Prop. Ii. As all the sincere heart-covenanters make up the church as regenerate, and mystical or invisible; so all that are christened, that is, baptized, and profess consent to all the essentials of the baptismal covenant, not having apostatized, nor being by lawful power excommunicated, are Christians, and make up the church as visibleb. Prop. m. Therefore there is but one universal church, because it containeth all Christians; and so leaveth out none to be the matter of another.c Prop. iv. It is not ignorance or error about the mere integrals of Christianity, which maketh them no Christians who hold the essentials, that is, the baptismal covenantd. Prop. v. That the baptismal covenant might be rightly understood and professed, the churches have still used the creed as the explication of the covenant, in point of faith; and taken it for the symbol of the Christian belief. And no further profession of faith was or is to be required, as necessary to the being of Christianitye. Prop. vi. If proud usurpers or censurers take on them to excommunicate, or unchristian, or unchurch others, without authority and cause, this maketh them not to be no Christians, or no churches, that are so used f. Prop. vii. Therefore to know which is the true catholic or universal church is but to know who are baptized, professed Christians *.
» 1 Cor. xi. 3. 1 Cor. xii. 12. Epli. i. 22, 23 1 Cor. vi. 15. 1 Cor. xii. 27.
*> Epli. iv. 4,5. Malt, xxviii. 19, 20.
'. Eph. iv. 4, 5. 1 Cor. xii. 12. Mark x villi.
a Rom. xiv. 1. 6, 7. xv. 1. ;t, 4.
Prop. vm. The reformed churches, the Lutherans, the Abassines, the Coptics, the Syrians, the Armenians, the Jacobites, the Georgians, the Maronites, the Greeks, the Moscovites, and the Romanists, do all receive baptism in all its visible essentials, and profess all the essentials of the Christian religion, though not with the same integrityh.
Prop. ix. He that denieth any one essential part, in itself, is so a heretic as to be no Christian, nor true member of the church, if it be justly proved or notorious; that is, none ought to take him for a visible Christian, who know the proof of his denying that essential part of Christianity, or to whom it is notorious '. Prop. x. He that holdeth the essentials primarily, and with them holdeth some error which by unseen consequence subverteth some essential point, but holdeth the essentials so much faster, that he would forsake his error if he saw the inconsistence, is a Christian notwithstanding: and if the name heretic be applicable to him, it is but in such a sense, as is consistent with Christianity11.
Prop. xi. He that is judged a heretic and no Christian justly by others, must be lawfully cited, and heard plead his cause, and be judged upon sufficient, and not unheard, or upon rash presumption '.
Prop. xii. Christianity and heresy being personal qualities, and no where found but in individuals, nor one man guilty of another's errors, it followeth that it is single persons upon personal guilt that must be judged m. Prop. xm. Any man may judge another to be a Christian or heretic, by a private judgment of discerning, or the reason which guideth all human actions: but only churchrulers may judge him by that public judgment, which giveth or denieth him his public privileges and communion n.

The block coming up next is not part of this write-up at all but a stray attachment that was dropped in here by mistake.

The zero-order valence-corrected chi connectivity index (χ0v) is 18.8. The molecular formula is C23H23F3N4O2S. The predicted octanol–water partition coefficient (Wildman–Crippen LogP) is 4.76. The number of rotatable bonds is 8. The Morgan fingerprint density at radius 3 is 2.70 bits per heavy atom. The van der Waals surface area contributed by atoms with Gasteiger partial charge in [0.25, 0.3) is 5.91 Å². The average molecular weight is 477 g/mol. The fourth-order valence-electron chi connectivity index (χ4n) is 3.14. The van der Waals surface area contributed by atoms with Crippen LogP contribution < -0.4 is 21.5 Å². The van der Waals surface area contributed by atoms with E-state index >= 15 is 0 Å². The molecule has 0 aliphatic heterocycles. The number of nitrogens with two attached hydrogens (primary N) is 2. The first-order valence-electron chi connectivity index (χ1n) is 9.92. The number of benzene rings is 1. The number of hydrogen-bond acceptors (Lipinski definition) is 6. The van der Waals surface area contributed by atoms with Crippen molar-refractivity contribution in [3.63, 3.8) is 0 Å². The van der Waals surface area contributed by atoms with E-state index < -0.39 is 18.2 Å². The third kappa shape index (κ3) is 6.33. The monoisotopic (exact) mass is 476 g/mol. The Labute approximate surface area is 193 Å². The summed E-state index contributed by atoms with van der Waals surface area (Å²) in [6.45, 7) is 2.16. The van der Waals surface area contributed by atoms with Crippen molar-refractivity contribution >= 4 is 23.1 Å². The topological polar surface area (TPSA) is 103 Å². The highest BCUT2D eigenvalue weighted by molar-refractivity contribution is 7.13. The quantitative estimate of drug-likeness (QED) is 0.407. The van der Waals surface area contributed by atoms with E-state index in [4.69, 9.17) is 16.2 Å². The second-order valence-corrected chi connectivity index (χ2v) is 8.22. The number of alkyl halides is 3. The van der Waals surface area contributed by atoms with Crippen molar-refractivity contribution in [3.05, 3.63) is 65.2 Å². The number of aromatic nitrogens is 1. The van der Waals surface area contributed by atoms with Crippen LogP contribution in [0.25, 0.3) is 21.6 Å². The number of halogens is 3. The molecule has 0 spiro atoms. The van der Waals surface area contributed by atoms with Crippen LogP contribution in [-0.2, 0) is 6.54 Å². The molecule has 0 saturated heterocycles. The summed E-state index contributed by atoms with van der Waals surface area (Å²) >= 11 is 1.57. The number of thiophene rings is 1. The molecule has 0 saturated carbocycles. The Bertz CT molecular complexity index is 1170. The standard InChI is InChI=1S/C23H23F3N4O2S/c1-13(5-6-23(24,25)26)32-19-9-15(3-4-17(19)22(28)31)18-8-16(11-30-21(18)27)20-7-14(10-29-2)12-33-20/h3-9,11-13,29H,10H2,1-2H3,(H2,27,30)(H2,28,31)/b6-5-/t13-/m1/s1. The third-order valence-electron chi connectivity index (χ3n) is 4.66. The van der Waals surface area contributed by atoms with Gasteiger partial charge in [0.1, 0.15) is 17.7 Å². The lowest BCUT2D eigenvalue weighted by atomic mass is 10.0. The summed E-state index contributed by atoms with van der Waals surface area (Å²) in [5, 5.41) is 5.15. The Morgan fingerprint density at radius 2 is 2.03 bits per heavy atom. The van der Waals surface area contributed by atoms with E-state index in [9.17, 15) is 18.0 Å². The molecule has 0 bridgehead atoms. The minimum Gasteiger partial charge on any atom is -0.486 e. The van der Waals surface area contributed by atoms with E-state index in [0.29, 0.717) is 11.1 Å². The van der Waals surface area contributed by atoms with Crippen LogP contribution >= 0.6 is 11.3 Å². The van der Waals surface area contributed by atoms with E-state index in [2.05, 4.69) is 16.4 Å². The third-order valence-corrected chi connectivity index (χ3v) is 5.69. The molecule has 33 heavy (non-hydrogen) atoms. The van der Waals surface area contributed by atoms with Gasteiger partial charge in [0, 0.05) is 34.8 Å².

'I Cor. xv. 1, 2, &c. Matt, xxviii. 19, 2O. 'Rom. xiv. 8, *.
•' Rom. vi. 1, '.', &c. '' Kplies. iv. 4, 5. 'Tit. iii. 10. 3 John.
k James Hi. 2. Phil. iii. 15, 16. Heb. v. 1,\. < Tit. Hi. 10.
Prop. xiv. If by notorious injustice church-rulers condemn Christians as no Christians, though they may thereby deny them oommunion with those public assemblies which they govern, yet do they not oblige the people to take such injured persons for no Christians. Else they might oblige all to believe a lie, to consent to malicious injuries, and might disoblige the people from truth, righteousness, and charity °. Prop. xv. There is no one natural or collective head and governor of all the churches in the world (the universal church) but Jesus Christ; and therefore there is none that by such governing power, can excommunicate any man out of the universal church: and such usurpation would be treason against Christ, whose prerogative it is p.
Prop. xvi. Yet he that deserveth to be excommunicated from one church, deserveth to be excommunicated by and from all, if it be upon a cause common to all; or that nullified his Christianityq.
Prop. xvii. And where neighbour churches are consociate and live in order and concord, he that is orderly excommunicate from one church, and it be notified to the rest, should not be taken into the communion of any of the rest, till he be cleared, or become fit for their communionr. But this obligation ariseth but from the concord of consociate churches, and not from the power of one over the rest: and it cannot reach all the world, where the person cometh not, nor was ever known; but only to those who through neighTM Ezek. xviii. 17. Gen. xviii. 23—85.
• 1 Cor. x. 15. Acts i. 19. 1 Cor. v. 3—5. zi. 3.
0 Matt. V. 11, 12. John xvi. 2.
p 1 Cor. xii. 27—29. Ephes. iv. 5—7. 1 Cor. i. 18, 13. iil. it. I3. Epbes. v. 23. iv. 15. Col. i. 18. ii. 19.
1 3 John. 'Epbes. V. 11. 1 Cor. v. 11.